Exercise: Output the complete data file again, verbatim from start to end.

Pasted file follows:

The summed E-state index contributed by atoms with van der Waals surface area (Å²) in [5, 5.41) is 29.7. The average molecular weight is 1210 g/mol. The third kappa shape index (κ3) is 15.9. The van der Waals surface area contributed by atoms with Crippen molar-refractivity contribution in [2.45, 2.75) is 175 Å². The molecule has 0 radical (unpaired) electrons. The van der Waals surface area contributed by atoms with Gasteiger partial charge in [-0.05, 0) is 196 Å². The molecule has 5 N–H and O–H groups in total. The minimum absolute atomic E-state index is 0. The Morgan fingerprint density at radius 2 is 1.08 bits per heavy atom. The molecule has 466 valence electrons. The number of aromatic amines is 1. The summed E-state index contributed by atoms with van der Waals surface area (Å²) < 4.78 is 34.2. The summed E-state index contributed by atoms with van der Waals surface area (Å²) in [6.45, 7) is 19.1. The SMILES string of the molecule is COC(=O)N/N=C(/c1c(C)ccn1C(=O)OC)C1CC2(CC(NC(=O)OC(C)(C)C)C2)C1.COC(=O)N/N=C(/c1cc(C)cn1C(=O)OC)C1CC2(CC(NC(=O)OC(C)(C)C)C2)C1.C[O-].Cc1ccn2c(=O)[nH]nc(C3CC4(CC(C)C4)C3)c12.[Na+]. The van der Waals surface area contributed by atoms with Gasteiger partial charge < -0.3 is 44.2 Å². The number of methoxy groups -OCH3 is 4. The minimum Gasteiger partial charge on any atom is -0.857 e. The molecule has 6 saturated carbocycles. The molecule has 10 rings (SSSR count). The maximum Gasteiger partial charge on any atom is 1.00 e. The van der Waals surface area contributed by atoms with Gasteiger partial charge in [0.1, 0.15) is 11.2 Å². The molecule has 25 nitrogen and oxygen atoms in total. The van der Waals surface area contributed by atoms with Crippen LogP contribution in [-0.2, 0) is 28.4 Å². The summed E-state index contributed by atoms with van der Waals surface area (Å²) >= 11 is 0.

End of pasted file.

The summed E-state index contributed by atoms with van der Waals surface area (Å²) in [5, 5.41) is 29.7. The average molecular weight is 1210 g/mol. The third kappa shape index (κ3) is 15.9. The van der Waals surface area contributed by atoms with Crippen molar-refractivity contribution in [2.45, 2.75) is 175 Å². The molecule has 0 radical (unpaired) electrons. The van der Waals surface area contributed by atoms with Gasteiger partial charge in [-0.05, 0) is 196 Å². The molecule has 5 N–H and O–H groups in total. The minimum absolute atomic E-state index is 0. The Morgan fingerprint density at radius 2 is 1.08 bits per heavy atom. The molecule has 466 valence electrons. The number of aromatic amines is 1. The summed E-state index contributed by atoms with van der Waals surface area (Å²) < 4.78 is 34.2. The summed E-state index contributed by atoms with van der Waals surface area (Å²) in [6.45, 7) is 19.1. The SMILES string of the molecule is COC(=O)N/N=C(/c1c(C)ccn1C(=O)OC)C1CC2(CC(NC(=O)OC(C)(C)C)C2)C1.COC(=O)N/N=C(/c1cc(C)cn1C(=O)OC)C1CC2(CC(NC(=O)OC(C)(C)C)C2)C1.C[O-].Cc1ccn2c(=O)[nH]nc(C3CC4(CC(C)C4)C3)c12.[Na+]. The van der Waals surface area contributed by atoms with Gasteiger partial charge < -0.3 is 44.2 Å². The number of methoxy groups -OCH3 is 4. The minimum Gasteiger partial charge on any atom is -0.857 e. The molecule has 6 saturated carbocycles. The molecule has 10 rings (SSSR count). The maximum Gasteiger partial charge on any atom is 1.00 e. The van der Waals surface area contributed by atoms with Gasteiger partial charge in [0.1, 0.15) is 11.2 Å². The molecule has 25 nitrogen and oxygen atoms in total. The van der Waals surface area contributed by atoms with Crippen LogP contribution in [-0.2, 0) is 28.4 Å². The summed E-state index contributed by atoms with van der Waals surface area (Å²) >= 11 is 0.